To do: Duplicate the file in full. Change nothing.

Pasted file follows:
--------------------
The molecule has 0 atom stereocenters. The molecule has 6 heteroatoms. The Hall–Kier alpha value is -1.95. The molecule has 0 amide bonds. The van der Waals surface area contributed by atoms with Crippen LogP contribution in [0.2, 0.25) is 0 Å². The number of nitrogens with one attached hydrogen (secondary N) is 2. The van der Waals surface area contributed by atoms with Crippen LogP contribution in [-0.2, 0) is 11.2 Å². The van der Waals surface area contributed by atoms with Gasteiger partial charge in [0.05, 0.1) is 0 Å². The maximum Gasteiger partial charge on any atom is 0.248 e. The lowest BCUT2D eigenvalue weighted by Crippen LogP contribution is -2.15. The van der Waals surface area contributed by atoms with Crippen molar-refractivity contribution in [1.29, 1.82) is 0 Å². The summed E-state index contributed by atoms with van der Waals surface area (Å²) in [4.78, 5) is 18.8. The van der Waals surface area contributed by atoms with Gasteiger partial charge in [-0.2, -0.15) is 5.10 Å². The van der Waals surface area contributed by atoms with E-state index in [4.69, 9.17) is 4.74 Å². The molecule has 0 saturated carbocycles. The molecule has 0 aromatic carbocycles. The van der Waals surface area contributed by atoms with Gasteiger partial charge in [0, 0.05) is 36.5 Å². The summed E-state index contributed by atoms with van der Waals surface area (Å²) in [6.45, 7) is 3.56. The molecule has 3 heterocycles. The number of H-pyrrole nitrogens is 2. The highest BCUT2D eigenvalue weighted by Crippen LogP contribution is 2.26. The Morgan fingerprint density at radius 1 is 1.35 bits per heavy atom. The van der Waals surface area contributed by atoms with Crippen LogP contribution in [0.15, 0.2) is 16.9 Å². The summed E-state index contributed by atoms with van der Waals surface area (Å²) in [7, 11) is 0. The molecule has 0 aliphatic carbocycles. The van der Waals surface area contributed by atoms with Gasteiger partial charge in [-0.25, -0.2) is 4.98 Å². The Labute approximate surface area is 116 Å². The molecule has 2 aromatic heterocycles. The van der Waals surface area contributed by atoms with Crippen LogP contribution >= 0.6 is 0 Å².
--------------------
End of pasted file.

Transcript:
The molecule has 0 atom stereocenters. The molecule has 6 heteroatoms. The Hall–Kier alpha value is -1.95. The molecule has 0 amide bonds. The van der Waals surface area contributed by atoms with Crippen LogP contribution in [0.2, 0.25) is 0 Å². The number of nitrogens with one attached hydrogen (secondary N) is 2. The van der Waals surface area contributed by atoms with Crippen LogP contribution in [-0.2, 0) is 11.2 Å². The van der Waals surface area contributed by atoms with Gasteiger partial charge in [0.05, 0.1) is 0 Å². The maximum Gasteiger partial charge on any atom is 0.248 e. The lowest BCUT2D eigenvalue weighted by Crippen LogP contribution is -2.15. The van der Waals surface area contributed by atoms with Crippen molar-refractivity contribution in [1.29, 1.82) is 0 Å². The summed E-state index contributed by atoms with van der Waals surface area (Å²) in [4.78, 5) is 18.8. The van der Waals surface area contributed by atoms with Gasteiger partial charge in [-0.2, -0.15) is 5.10 Å². The van der Waals surface area contributed by atoms with E-state index in [4.69, 9.17) is 4.74 Å². The molecule has 0 saturated carbocycles. The molecule has 0 aromatic carbocycles. The van der Waals surface area contributed by atoms with Gasteiger partial charge in [0, 0.05) is 36.5 Å². The summed E-state index contributed by atoms with van der Waals surface area (Å²) in [6.45, 7) is 3.56. The molecule has 3 heterocycles. The number of H-pyrrole nitrogens is 2. The highest BCUT2D eigenvalue weighted by Crippen LogP contribution is 2.26. The Morgan fingerprint density at radius 1 is 1.35 bits per heavy atom. The van der Waals surface area contributed by atoms with Crippen LogP contribution in [0.15, 0.2) is 16.9 Å². The summed E-state index contributed by atoms with van der Waals surface area (Å²) in [7, 11) is 0. The molecule has 0 aliphatic carbocycles. The van der Waals surface area contributed by atoms with Gasteiger partial charge in [-0.25, -0.2) is 4.98 Å². The Labute approximate surface area is 116 Å². The molecule has 2 aromatic heterocycles. The van der Waals surface area contributed by atoms with Crippen LogP contribution >= 0.6 is 0 Å².